don`t see the movement in that direction. But here`s what I think. The
American people get it. It`s simple. And many of us to go in to the
senate floor, senator (INAUDIBLE) kind of organized this, and we are going
to be there every day until they take up that bill and pass it. They ought
to do what Tip O`Neill did, go to Democrats, go to the Republicans, find
that sweet spot. That`s 218. You know, John Boehner has to act like he`s
speaker of the house, not speaker of the Republicans.

SHARPTON: Well, we can only watch and pray, but --


SHARPTON: -- let me turn the page and ask you --

BOXER: Well, you`re good at praying, Reverend, so I think it`s good.

SHARPTON: Yes. Well, I`ll definitely be doing that for the middle
class and for all Americans. But, let me ask you, the year of the woman
where we are now, 1993 when you first took your seat, there were six women
in the U.S. Senate. Twenty years later, there will be 21 in the Senate,
the most ever in U.S. history. How does that make you feel?

BOXER: I feel good. I feel very good with it. Reverend, when I ran
with senator Feinstein, when we both would became the first day in history
to elect two women, people thought it can never happened. Here, were only
two women, Nancy Kassebaum and Barbara Mikulski, we went to six. That
class had (INAUDIBLE). We brought it had Patty Murray, et cetera.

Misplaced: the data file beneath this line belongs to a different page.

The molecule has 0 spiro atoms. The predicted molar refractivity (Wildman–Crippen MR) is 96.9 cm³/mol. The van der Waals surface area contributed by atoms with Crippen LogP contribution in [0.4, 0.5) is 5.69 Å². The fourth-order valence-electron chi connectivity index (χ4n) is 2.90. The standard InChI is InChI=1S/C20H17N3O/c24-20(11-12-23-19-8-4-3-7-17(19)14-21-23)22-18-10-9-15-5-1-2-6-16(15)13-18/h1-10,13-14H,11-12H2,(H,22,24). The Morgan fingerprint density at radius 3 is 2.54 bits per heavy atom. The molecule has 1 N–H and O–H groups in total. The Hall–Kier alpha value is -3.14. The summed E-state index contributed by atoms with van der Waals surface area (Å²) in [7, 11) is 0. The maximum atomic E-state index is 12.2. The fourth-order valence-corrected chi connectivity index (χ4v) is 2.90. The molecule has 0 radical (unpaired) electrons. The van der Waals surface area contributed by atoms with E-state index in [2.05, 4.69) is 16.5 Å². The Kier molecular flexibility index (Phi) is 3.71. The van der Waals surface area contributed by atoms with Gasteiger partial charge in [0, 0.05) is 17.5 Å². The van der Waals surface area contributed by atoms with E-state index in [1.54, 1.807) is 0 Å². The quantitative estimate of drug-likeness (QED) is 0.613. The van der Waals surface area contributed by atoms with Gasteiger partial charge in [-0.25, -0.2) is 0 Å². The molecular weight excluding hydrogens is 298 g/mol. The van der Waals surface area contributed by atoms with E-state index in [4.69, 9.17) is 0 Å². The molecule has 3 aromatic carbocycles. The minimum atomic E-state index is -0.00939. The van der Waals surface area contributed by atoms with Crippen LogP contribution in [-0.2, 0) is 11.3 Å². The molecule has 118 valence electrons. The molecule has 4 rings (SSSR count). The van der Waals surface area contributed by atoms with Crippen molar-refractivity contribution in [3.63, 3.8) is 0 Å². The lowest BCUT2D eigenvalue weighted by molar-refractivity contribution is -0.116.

Now, we cannot rest until we`re about 50 because truly, look, women
are more than 50 percent of the population.


BOXER: And when these issues are discussed, whether it`s war and
peace, whether it`s education, whether it`s the hard issues, the soft
issues, we belong in the room. And so, I do feel good --

SHARPTON: But, at the same time --

BOXER: Yes, I feel good and I`m excited to welcome all those women.
Remember, I went on your show, it kind of made you crazy and said, please
have me come on and talk about the fact that 2012 could be the year of the
women and you let me do that. And we had win with women and you let me
publicly size that and I`m very grateful --

SHARPTON: And you came through. But before we go, we still have had
probably some of the most restrictive and in my opinion, the most
reactionary movement against women`s right. For example, Mississippi`s
only abortion clinic could be forced to close in January because of
restricted regulations that force doctors to secure hospital privileges.

Now, let me ask you this, the attacks on women`s rights, which has
been unprecedented, as I said. After the election and the defeat of many